Getting speed limits into OpenStreetMap

I’ve started trying to add speed limits data to roads in my patch of Southwark. Two things made me start looking at them…

First, I go everywhere by bicycle, which means speed limits and London congestion are of very little relevance to my journey times. But I noticed that journey planners like CloudMade’s offer wildly optimistic journey times for cars. Even ignoring congestion, I thought, they can’t be taking account of speed limits, which across London are lower than the national assumptions. For example, most main roads have a 30 mph speed limit and a growing number of roads, residential and main, have a safer 20 mph limit.

The second reason is that speed limits have been a big issue for cyclists recently, featuring in campaigns around issues like Blackfriars Bridge and Southwark’s Transport Strategy.

So here’s a snapshot of our data around Peckham and East Dulwich after a few sessions on my evening commute, using ITO’s excellent tool:

Orange roads are 30 mph, green are 20 mph or lower, grey are main roads without any data; all the minor roads without speed limit data just show through from the background. Getting more roads down to 20 mph will make them much calmer, more pleasant and safer for people on foot and bike.

Not a bad start, but we have a long way to go! I could probably get data out of TfL and Southwark Council. But I’m interested in seeing what I can actually find on the ground, both because the two sometimes don’t match up and because it made me aware of just how varied the signposting is.

With some roads it’s very obvious – it’s a short residential road with a signpost and a huge “20 mph” painted onto the road. On other roads you could easily miss it. Walworth Road has a 20 mph limit, but if you missed the single signpost going either north or south past endless distracting shops, signposts and shoppers, and buses that often block your view, you could be forgiven for assuming it’s 30 mph like most other roads.

Back to OpenStreetMap, it would be good to get better coverage of speed limits. I notice that some parts of the country like Norwich are very well mapped, while London – with the exception of my experiment, Islington and a little bit of Tower Hamlets – barely has any.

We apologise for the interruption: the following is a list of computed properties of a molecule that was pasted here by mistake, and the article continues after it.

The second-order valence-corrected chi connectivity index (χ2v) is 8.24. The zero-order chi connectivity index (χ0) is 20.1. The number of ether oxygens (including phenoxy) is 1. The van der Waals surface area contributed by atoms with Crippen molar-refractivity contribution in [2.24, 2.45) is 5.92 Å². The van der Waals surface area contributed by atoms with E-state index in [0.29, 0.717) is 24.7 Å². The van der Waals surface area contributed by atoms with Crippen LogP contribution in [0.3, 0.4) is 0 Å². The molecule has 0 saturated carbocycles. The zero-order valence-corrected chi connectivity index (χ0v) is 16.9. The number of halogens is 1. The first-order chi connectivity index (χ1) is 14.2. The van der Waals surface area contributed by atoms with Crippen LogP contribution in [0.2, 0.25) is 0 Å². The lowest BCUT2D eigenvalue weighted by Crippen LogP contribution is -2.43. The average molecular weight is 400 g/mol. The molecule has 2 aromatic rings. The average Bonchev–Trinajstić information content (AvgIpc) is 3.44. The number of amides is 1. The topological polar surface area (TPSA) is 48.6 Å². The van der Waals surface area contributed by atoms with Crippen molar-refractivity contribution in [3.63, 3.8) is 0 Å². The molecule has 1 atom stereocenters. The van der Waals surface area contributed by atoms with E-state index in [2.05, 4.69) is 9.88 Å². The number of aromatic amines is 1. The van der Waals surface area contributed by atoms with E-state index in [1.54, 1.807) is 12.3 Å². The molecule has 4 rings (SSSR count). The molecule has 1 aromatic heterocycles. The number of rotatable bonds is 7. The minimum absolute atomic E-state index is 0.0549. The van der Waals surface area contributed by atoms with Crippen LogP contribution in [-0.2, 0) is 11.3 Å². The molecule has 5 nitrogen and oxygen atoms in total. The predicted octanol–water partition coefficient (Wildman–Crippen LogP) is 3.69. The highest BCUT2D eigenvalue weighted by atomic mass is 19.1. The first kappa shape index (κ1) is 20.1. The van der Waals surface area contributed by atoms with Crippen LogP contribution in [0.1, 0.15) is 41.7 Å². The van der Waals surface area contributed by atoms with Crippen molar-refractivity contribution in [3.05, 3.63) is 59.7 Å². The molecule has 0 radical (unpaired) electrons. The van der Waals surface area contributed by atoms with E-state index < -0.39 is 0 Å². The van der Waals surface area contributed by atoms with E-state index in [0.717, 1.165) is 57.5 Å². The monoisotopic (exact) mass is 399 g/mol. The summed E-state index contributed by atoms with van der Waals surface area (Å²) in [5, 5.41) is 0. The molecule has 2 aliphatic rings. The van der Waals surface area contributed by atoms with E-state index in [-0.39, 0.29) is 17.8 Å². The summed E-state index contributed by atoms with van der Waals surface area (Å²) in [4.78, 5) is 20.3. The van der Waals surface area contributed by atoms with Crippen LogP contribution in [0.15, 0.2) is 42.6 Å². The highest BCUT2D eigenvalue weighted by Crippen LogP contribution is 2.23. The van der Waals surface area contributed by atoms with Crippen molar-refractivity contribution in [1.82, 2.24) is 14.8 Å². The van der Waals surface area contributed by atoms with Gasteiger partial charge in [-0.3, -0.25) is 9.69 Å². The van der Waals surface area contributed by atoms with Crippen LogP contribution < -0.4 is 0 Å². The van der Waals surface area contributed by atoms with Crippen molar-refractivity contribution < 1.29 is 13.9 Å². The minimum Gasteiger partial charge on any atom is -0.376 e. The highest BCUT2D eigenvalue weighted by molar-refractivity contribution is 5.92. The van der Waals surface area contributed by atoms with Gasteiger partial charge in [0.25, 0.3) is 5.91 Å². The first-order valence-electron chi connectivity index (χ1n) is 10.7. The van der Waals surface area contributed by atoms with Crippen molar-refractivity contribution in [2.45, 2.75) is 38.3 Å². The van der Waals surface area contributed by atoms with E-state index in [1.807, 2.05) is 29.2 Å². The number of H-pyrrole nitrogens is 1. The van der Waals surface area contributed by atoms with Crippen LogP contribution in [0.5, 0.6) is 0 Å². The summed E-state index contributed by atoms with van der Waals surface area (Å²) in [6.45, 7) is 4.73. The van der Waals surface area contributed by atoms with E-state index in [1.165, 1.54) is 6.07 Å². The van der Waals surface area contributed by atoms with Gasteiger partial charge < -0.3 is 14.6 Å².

One for a winter mapping party, Harry? Or maybe another good reason to get cycling and pedestrian groups interested? I’ll talk to the Southwark campaigners…

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6 thoughts on “Getting speed limits into OpenStreetMap

  1. Vincent says:

    Even as a cyclist, tagging speed limits is useful. Cue http://www.cyclestreets.net/ which, I would guess, takes speed limits into account when distinguishing quiet/normal/busy itineraries for bikes.

  2. CycleStreets doesn’t take speed limits into account yet, but I know it’s planned. That’s one of the reasons that I’m busy resurveying all of my patch (East Kent) to get speed limits and traffic calming measures:

    http://www.itoworld.com/product/data/ito_map/main?view=5&bbox=78999.28863184815,6646490.674049414,163133.52565026886,6691395.593670187&layers=&base_style=&clear_map_history=true

    • Tom Chance says:

      Yes, I checked with the CycleStreets people, Martin told me the same thing. Having the ITO map to highlight the data gaps and uses of the data such as CycleStreets will hopefully encourage wider tagging.

      Good work in Kent, by the way!

  3. Paul Johnson says:

    Speed limits are also handy for avoiding cycleways with rediculously low speed limits (there’s a couple in Victoria that combined with the angle of the hill are just impossible without dismounting, something that’s not obvious until you’re right up on it and won’t realize until it’s too late while clipped in to the pedals).

    I wish JOSM highlighted MPH speed limits on 5 MPH increments instead of only the 10s. This is annoying because in Oregon, the default speed limits are 15, 20, 25, 30, 45, 55, 60 and 65.

  4. sam says:

    I love you Tom!!

  5. [...] as I wrote last year, there’s a whole other world of data we could be adding, especially for groups concerned with [...]

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